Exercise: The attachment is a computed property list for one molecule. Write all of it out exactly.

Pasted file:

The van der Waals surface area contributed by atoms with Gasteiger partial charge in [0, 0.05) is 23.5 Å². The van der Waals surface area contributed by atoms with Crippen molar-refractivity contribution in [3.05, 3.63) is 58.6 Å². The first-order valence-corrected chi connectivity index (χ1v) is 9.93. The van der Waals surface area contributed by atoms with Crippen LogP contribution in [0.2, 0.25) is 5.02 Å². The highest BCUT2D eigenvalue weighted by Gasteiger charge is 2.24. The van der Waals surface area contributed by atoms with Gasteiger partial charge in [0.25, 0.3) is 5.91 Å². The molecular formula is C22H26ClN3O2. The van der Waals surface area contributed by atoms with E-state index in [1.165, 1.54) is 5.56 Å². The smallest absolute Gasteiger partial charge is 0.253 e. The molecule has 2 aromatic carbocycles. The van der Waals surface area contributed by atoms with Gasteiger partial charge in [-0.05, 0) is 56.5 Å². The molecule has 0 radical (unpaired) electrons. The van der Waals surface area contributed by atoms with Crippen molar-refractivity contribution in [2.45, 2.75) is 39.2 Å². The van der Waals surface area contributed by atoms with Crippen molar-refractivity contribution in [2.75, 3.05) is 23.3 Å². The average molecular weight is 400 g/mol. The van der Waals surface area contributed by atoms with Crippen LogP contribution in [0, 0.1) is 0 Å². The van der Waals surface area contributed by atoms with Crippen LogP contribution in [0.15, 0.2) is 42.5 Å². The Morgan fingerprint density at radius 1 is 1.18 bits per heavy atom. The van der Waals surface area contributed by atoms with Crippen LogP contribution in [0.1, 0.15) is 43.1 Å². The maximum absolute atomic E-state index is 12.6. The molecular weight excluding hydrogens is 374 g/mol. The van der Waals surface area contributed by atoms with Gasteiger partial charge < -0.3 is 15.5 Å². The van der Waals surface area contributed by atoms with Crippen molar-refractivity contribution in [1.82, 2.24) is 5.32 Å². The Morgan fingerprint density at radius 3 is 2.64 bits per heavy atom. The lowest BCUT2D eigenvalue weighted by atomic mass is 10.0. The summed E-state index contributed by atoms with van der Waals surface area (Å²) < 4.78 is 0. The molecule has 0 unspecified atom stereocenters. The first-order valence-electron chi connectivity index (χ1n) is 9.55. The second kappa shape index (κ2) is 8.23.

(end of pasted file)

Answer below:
The van der Waals surface area contributed by atoms with Gasteiger partial charge in [0, 0.05) is 23.5 Å². The van der Waals surface area contributed by atoms with Crippen molar-refractivity contribution in [3.05, 3.63) is 58.6 Å². The first-order valence-corrected chi connectivity index (χ1v) is 9.93. The van der Waals surface area contributed by atoms with Crippen LogP contribution in [0.2, 0.25) is 5.02 Å². The highest BCUT2D eigenvalue weighted by Gasteiger charge is 2.24. The van der Waals surface area contributed by atoms with Gasteiger partial charge in [0.25, 0.3) is 5.91 Å². The molecular formula is C22H26ClN3O2. The van der Waals surface area contributed by atoms with E-state index in [1.165, 1.54) is 5.56 Å². The smallest absolute Gasteiger partial charge is 0.253 e. The molecule has 2 aromatic carbocycles. The van der Waals surface area contributed by atoms with Gasteiger partial charge in [-0.05, 0) is 56.5 Å². The molecule has 0 radical (unpaired) electrons. The van der Waals surface area contributed by atoms with Crippen molar-refractivity contribution in [2.45, 2.75) is 39.2 Å². The van der Waals surface area contributed by atoms with Crippen molar-refractivity contribution in [2.75, 3.05) is 23.3 Å². The average molecular weight is 400 g/mol. The van der Waals surface area contributed by atoms with Crippen LogP contribution in [0, 0.1) is 0 Å². The van der Waals surface area contributed by atoms with Crippen LogP contribution in [0.15, 0.2) is 42.5 Å². The Morgan fingerprint density at radius 1 is 1.18 bits per heavy atom. The van der Waals surface area contributed by atoms with Crippen LogP contribution in [0.1, 0.15) is 43.1 Å². The maximum absolute atomic E-state index is 12.6. The molecular weight excluding hydrogens is 374 g/mol. The van der Waals surface area contributed by atoms with Gasteiger partial charge < -0.3 is 15.5 Å². The van der Waals surface area contributed by atoms with Crippen molar-refractivity contribution in [1.82, 2.24) is 5.32 Å². The Morgan fingerprint density at radius 3 is 2.64 bits per heavy atom. The lowest BCUT2D eigenvalue weighted by atomic mass is 10.0. The summed E-state index contributed by atoms with van der Waals surface area (Å²) < 4.78 is 0. The molecule has 0 unspecified atom stereocenters. The first-order valence-electron chi connectivity index (χ1n) is 9.55. The second kappa shape index (κ2) is 8.23.